The proposed model was validated internally by squared correlation coefficient (R2 = 0.7759), adjusted squared correlation coefficient (\( {R}_{adj}^2=0.7381 \)), and leave one out cross-validation squared correlation coefficient (Q2 = 0.6954) values (Table 6). Meanwhile, the robustness and fitness of the constructed models were ascertained by Y-randomization coefficient (\( c{R}_p^2=0.9229 \)) as reported in Table 7 to strongly affirm that the proposed model is not derived by chance. Externally, the proposed model was also cross-validated with significant predictive squared correlation coefficient (\( {R}_{\mathrm{Pred}}^2=0.6550 \)) which all met the threshold requirement for accepting any proposed model reported in Table 6.

Table 6 Validation parameters for each model using multilinear regression (MLR)
Table 7 Y-randomization parameters test for model 1

The proposed QSAR model and the findings gotten in this study were compared with the recent model established in the literature as presented below (Adeniji et al. 2020b):

$$ \mathrm{pBA}=-3.927401745\left(\mathrm{MATS}2\mathrm{s}\right)+4.730973152\left(\mathrm{nHBint}3\right)+1.1035920582\left(\mathrm{maxtsC}\right)+0.310934301\left(\mathrm{TDB}9\mathrm{u}\right)-0.791306892\left(\mathrm{RDF}90\mathrm{i}\right)-4.281096493\left(\mathrm{RDF}110\mathrm{s}\right)+8.840916286 $$
$$ {N}_{\mathrm{train}}=35,{N}_{\mathrm{test}}=15,\left({R}^2=0.9368\right),\left({R}_{\mathrm{adj}}^2=0.8960\right)\ \left({Q}^2=0.8550\right)\ \left({cR}_p^2=0.6849\right)\ \left({R}_{\mathrm{Pred}}^2=0.7925\right) $$

The validation factors stated in the literature and compared with those reported in this study were all in full agreement with the threshold criteria reported in Table 6 which really implies and affirms that the proposed model is robust and fitted.

In addition, the coefficient (R2) values of 0.7659 and 0.6550 presented Figs. 2 and 3 for training and test sets also support the degree of correlation between the predicted anti-tubercular activities in this work and the reported experimental anti-tubercular activities in the literature. More also, the correlation coefficient (R2) values also fall with the minimum threshold value reported in Table 6 for any accepted proposed QSAR model.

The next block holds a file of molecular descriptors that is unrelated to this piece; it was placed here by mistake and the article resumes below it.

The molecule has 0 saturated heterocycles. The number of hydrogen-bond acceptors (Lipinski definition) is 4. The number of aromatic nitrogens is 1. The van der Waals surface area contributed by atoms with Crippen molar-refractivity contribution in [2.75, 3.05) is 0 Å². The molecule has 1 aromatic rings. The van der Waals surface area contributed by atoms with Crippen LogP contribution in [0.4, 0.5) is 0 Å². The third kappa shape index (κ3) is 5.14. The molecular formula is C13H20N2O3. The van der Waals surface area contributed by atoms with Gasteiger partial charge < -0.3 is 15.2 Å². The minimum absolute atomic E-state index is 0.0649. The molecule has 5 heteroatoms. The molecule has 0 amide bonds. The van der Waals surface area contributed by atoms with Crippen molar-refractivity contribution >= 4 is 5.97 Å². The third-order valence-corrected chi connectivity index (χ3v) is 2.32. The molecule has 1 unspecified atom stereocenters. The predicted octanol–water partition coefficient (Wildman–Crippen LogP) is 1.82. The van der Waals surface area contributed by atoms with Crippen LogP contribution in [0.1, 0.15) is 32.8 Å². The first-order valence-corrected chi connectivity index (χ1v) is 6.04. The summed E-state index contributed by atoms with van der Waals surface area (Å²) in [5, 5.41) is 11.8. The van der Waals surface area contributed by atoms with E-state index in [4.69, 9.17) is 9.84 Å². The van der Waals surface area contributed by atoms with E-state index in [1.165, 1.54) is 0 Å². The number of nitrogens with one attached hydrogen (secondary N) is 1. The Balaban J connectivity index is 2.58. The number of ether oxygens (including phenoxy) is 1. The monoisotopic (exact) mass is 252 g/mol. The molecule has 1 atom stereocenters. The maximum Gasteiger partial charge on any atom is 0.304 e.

Fig. 2
figure2

Plot of predicted activity against experimental activity of training set

Fig. 3
figure3

Plot of predicted activity against experimental activity of test set

The residual plot shown in Fig. 4 suggests that this model can be used for the prediction of the anti-tubercular activity values for new compound since all the standardized residual values for training and test sets fall within the distinct boundary of ± 2 on the vertical axis, i.e., standard residual axis. Moreover, the low residual value computed ascertains no inaccuracy and no computational incompetency in the model prediction (Adeniji et al. 2020c; Adeniji et al. 2020d).

Fig. 4
figure4

Plot of standardized residual activity versus experimental activity

Applicability domain (AD) ensures that the proposed model is vividly used only to predict compounds similar in terms of distance measure, i.e., leverage h (Adeniji et al. 2020a; Adeniji et al. 2020b; Adeniji et al. 2020c; Roy et al. 2011; Adeniji et al. 2020d; Tropsha et al. 2003). AD for the proposed model using the Williams plots is presented in Fig. 5 which gives a graphical discovery of both influential compounds and outliers. The leverage measure is used to detect the outlier while warning leverage h* is used to detect the influential compound. In Fig. 5, all the compounds appeared to fall within the defined leverage measure of ± 3. Hence, no compound is said to be an outlier. However, compounds 38 and 40 are influential molecules since their computed leverage values exceed the warning leverage of h* = 0.54.

Fig. 5
figure5

The Williams plot of the standardized residuals versus the leverage value. The Williams plot to determine the influential and outlier molecule and defined boundary ± 3 and warning leverage h* = 0.64

Molecular docking analysis